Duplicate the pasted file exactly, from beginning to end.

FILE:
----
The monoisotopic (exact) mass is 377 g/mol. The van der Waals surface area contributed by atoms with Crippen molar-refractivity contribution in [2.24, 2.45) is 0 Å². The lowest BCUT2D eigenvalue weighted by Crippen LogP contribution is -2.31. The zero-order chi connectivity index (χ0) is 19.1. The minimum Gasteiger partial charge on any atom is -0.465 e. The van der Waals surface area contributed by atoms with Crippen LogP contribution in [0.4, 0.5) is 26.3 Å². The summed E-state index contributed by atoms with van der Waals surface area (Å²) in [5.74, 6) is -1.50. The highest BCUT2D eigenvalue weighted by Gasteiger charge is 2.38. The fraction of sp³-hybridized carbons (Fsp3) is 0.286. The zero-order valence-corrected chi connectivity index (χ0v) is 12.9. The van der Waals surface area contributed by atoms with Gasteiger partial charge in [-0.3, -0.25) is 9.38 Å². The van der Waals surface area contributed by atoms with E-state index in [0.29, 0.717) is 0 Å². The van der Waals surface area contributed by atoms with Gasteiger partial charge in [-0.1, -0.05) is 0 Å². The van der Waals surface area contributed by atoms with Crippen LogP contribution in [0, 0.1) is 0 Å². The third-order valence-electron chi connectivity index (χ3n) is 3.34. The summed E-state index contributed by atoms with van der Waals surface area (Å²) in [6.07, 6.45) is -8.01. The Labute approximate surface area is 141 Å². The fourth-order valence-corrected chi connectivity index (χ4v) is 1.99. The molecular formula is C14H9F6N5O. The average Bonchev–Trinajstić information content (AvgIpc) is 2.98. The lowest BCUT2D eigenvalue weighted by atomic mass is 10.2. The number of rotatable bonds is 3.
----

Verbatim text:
The monoisotopic (exact) mass is 377 g/mol. The van der Waals surface area contributed by atoms with Crippen molar-refractivity contribution in [2.24, 2.45) is 0 Å². The lowest BCUT2D eigenvalue weighted by Crippen LogP contribution is -2.31. The zero-order chi connectivity index (χ0) is 19.1. The minimum Gasteiger partial charge on any atom is -0.465 e. The van der Waals surface area contributed by atoms with Crippen LogP contribution in [0.4, 0.5) is 26.3 Å². The summed E-state index contributed by atoms with van der Waals surface area (Å²) in [5.74, 6) is -1.50. The highest BCUT2D eigenvalue weighted by Gasteiger charge is 2.38. The fraction of sp³-hybridized carbons (Fsp3) is 0.286. The zero-order valence-corrected chi connectivity index (χ0v) is 12.9. The van der Waals surface area contributed by atoms with Gasteiger partial charge in [-0.3, -0.25) is 9.38 Å². The van der Waals surface area contributed by atoms with E-state index in [0.29, 0.717) is 0 Å². The van der Waals surface area contributed by atoms with Gasteiger partial charge in [-0.1, -0.05) is 0 Å². The van der Waals surface area contributed by atoms with Crippen LogP contribution in [0, 0.1) is 0 Å². The third-order valence-electron chi connectivity index (χ3n) is 3.34. The summed E-state index contributed by atoms with van der Waals surface area (Å²) in [6.07, 6.45) is -8.01. The Labute approximate surface area is 141 Å². The fourth-order valence-corrected chi connectivity index (χ4v) is 1.99. The molecular formula is C14H9F6N5O. The average Bonchev–Trinajstić information content (AvgIpc) is 2.98. The lowest BCUT2D eigenvalue weighted by atomic mass is 10.2. The number of rotatable bonds is 3.